Warsi’s Twitter feed indicates that amongst the most enthusiastic supporters of her book are well known anti-Israel lobbyists. Peter Oborne, Shami Chakrabarti and Sir Alan Duncan as well as assorted Muslims and folk from the Labour Party.
As for Iain Dale’s comment: “It’s incredibly well-researched (and heavily footnoted) I refer you to Douglas Murray: (£)
“Perhaps it was after seeing drafts of these pages (the autobiographical section) that the publisher had the idea of persuading its author to broaden her authorial viewpoint. Although this has allowed the book to gain in length, it has not gained in depth. Much of the resulting text reads like poor cut-and-pastes from Wikipedia. […]
“On to this historical and personal structure are welded some reflections on life as a Muslim in Britain. These portions are the book’s principal points of interest. Most interesting is her account of the Salman Rushdie affair. Like many an observer before her, she sees the Satanic Verses controversy as the turning point for Britain’s Muslim communities. However, Warsi appears to believe that the government was wrong to defend Rushdie and that a prosecution for blasphemy in 1989 could have gone some way to avoiding our present troubles.
A final joist contrived to hold all this up consists of some policy-wonkery. Three chunks of this have had to be lifted from the main text and dumped as separate appendices at the end. However, the residue lingers within the main body like snail-trails of bureaucratese. It is here that we read of “current failures in policy making”, and while Warsi is careful not to tell any interesting stories it is in these sections that we get the most sideways score-settling and rewriting of events”
For those of you without access to the Times, at the time of writing there are only 5 comments below this review, including a reference to this “Much friendlier review” in the Telegraph, but as I am not a subscriber, I can’t read past the first paragraph, which is about anti-Muslim sentiment.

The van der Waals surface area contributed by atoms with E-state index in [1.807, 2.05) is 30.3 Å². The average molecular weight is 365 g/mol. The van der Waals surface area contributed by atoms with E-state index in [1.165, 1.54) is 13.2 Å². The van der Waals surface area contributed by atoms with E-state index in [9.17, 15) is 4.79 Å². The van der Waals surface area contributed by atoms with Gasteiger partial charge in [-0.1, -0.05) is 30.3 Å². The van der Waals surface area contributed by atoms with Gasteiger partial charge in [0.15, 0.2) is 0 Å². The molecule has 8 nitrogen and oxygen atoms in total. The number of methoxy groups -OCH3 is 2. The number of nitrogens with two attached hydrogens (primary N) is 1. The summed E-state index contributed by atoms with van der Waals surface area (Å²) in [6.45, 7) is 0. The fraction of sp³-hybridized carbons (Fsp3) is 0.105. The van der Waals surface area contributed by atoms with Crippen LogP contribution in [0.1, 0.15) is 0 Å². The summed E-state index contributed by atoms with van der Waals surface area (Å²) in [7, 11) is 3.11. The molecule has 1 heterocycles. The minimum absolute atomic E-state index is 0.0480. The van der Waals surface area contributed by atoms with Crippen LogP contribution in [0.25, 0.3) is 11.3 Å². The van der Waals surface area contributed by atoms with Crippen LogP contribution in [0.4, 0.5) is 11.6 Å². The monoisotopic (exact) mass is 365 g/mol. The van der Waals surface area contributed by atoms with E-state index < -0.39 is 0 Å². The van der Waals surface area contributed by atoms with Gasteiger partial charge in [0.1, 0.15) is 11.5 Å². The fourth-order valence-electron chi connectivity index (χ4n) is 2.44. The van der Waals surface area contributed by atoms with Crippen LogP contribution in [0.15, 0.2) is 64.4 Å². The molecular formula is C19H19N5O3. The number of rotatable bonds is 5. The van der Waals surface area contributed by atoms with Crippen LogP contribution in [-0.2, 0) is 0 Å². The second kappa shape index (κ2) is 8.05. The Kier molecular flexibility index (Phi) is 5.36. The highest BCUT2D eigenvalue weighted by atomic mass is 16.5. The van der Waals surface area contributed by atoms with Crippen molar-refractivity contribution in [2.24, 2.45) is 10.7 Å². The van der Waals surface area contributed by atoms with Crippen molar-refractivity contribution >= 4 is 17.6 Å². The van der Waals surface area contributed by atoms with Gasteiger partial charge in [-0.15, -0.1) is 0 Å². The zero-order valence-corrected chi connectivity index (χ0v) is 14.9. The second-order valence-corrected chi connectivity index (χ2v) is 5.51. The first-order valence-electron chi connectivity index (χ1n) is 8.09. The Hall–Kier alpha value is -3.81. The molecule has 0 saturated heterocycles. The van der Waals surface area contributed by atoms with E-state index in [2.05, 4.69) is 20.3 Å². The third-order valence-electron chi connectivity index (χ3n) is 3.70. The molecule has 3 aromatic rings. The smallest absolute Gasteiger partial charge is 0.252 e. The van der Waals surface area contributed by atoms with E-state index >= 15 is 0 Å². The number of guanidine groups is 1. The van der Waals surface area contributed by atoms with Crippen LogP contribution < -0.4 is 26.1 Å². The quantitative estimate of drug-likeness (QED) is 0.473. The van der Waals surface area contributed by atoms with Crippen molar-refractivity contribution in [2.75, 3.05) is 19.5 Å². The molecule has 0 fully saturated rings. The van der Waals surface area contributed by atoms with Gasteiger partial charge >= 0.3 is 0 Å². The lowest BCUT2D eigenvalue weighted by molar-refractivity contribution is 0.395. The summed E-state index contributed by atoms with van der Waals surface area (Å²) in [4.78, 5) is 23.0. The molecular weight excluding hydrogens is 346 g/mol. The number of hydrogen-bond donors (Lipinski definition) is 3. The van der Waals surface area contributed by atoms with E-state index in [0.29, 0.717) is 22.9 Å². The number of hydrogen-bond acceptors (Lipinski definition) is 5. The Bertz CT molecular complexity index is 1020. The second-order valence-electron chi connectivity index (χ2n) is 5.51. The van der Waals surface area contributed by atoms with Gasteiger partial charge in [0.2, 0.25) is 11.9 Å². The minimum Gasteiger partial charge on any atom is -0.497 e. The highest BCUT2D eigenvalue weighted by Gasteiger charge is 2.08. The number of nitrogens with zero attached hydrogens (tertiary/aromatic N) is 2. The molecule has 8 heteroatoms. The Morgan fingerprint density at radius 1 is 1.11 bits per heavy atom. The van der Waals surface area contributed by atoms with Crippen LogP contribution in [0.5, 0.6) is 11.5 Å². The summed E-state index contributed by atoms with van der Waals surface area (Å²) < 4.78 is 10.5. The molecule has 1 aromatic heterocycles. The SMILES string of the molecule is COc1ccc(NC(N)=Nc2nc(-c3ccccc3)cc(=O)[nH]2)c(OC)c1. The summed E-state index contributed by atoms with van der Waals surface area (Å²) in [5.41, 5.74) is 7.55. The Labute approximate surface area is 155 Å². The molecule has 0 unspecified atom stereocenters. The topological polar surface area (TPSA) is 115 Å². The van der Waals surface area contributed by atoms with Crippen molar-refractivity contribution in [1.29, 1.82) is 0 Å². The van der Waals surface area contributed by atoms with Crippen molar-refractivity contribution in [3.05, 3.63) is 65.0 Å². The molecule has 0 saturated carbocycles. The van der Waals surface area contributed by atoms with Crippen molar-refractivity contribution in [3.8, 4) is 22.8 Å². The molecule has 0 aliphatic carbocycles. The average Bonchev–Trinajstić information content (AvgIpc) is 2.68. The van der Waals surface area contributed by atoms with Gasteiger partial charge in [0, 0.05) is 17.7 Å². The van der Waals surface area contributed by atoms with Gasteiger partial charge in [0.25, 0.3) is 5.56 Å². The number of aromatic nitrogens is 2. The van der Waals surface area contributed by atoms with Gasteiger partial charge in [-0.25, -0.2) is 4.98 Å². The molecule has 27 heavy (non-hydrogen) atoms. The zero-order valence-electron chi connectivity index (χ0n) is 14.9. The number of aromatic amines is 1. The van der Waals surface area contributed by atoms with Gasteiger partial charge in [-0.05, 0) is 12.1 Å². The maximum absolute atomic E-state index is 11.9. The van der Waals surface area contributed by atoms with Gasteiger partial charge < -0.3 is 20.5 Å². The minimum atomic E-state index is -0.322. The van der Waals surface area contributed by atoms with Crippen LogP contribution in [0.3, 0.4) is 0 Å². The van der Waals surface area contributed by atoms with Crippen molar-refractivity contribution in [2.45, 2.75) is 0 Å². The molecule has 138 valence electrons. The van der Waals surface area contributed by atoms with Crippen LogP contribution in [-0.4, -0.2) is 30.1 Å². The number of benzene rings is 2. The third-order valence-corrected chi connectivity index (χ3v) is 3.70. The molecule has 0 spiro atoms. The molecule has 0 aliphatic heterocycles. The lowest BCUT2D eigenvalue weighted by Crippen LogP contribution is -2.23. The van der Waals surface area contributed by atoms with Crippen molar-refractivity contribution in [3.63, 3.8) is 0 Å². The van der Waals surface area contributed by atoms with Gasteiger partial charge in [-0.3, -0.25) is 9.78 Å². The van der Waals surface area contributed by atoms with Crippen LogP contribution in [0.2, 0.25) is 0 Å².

Read this open letter from Emanuel Miller on Harry’s Place (Warsi certainly won’t) - and catch the below-the-line comments before they disappear. Miller’s affinity with Israel almost mirrors Warsi’s with Pakistan. Here he eloquently sets out the reasons that inspired him to join a scheme that enables British volunteers to fight with the IDF.
This is one case which deserves the label “you of all people.”
Baroness Warsi, that you, of all people should wish to criminalise “foreign ties,” which racists disparagingly term “dual loyalty” is hypocrisy of the purest kind.
War is deceit as someone once said and Warsi is not a perfumed bouquet of honesty, some might say.ReplyDelete
Is it just me or is Warsi’s suggestion that an author should have been subject to a charge of blasphemy in the twentieth century for writing a book a matter of breathtaking significance? How is it possible that Marr did not vigorously confront her about this? He certainly would have done so in 1989.ReplyDelete
Yes, that’s one of the things I was getting at in the 4th paragraph of the above essay. It never ceases to astonish me, but what can you do? (other than write blog posts)Delete